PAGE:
Suppose one has in-hand an accurate time-space trajectory in $\mathbb{R}^3$ of a (small) body,
say an asteroid or satellite—effectively a point.
To what extent does this trajectory determine the point masses that could
gravitationally determine it (according to inverse-square gravitation)?
Is this highly underdetermined, in that there are many point-mass distributions
that would lead to the (exact) same trajectory, or does the trajectory essentially uniquely determine the masses? Perhaps
this question only has a sharp answer with some assumptions on the size of the point masses, i.e.,
planetary or star-like, as opposed to spread-out asteroid belts or dust clouds...?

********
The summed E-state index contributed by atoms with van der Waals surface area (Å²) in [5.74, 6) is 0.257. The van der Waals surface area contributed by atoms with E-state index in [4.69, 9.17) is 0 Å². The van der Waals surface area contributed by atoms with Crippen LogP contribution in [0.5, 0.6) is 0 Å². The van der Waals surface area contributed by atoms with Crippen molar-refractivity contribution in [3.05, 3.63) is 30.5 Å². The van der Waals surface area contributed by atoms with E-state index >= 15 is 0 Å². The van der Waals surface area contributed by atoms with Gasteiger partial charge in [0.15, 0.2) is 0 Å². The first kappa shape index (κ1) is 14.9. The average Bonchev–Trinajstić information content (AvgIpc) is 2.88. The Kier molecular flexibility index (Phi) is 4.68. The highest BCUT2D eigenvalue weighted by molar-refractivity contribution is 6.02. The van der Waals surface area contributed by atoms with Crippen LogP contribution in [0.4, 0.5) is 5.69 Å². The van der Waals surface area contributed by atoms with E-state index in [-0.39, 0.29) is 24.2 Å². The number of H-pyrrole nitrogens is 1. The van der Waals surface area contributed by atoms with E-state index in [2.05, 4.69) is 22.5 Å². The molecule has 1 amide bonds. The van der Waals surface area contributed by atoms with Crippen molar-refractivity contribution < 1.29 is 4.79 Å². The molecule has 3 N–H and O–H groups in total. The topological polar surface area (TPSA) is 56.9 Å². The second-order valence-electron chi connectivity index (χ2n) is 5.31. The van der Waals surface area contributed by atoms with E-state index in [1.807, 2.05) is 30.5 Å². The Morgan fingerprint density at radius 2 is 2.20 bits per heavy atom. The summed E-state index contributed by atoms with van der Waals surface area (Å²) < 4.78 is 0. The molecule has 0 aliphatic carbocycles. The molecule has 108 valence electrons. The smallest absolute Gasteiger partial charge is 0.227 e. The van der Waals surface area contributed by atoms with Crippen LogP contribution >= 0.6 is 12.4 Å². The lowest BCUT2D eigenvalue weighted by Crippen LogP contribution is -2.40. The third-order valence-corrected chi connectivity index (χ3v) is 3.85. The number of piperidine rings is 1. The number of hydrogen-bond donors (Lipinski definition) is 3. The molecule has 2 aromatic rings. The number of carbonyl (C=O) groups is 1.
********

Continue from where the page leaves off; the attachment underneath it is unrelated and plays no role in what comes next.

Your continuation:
_{(Suggestive image from: "Spacetime symmetries and Kepler's third law,"
2012, Class. Quantum Grav.: 29. 217002 (arXiv link)).}

(

*Added 9Feb13*). In light of Ben Crowell's incisive analysis, and the various comments and answers (by Joel, Abhinav, Brendan, Theo) which point to fundamental nonuniqueness, permit me to rephrase the question:

Given an accurate (space-time) trajectory of a point-mass (planet) in a fixed coordinate system, and given a number $n$, under the assumption that there are $n$

point masses (stars) that might have caused the planet's trajectory solely due to inverse-square Newtonian gravitation, does the trajectory of the planet determine the fixed stars' masses and positions?stationary/fixed

It might be useful to distinguish general positions of the stars vs. special arrangements. If this can be answered for each $n$, then one could explore successively larger values of $n$.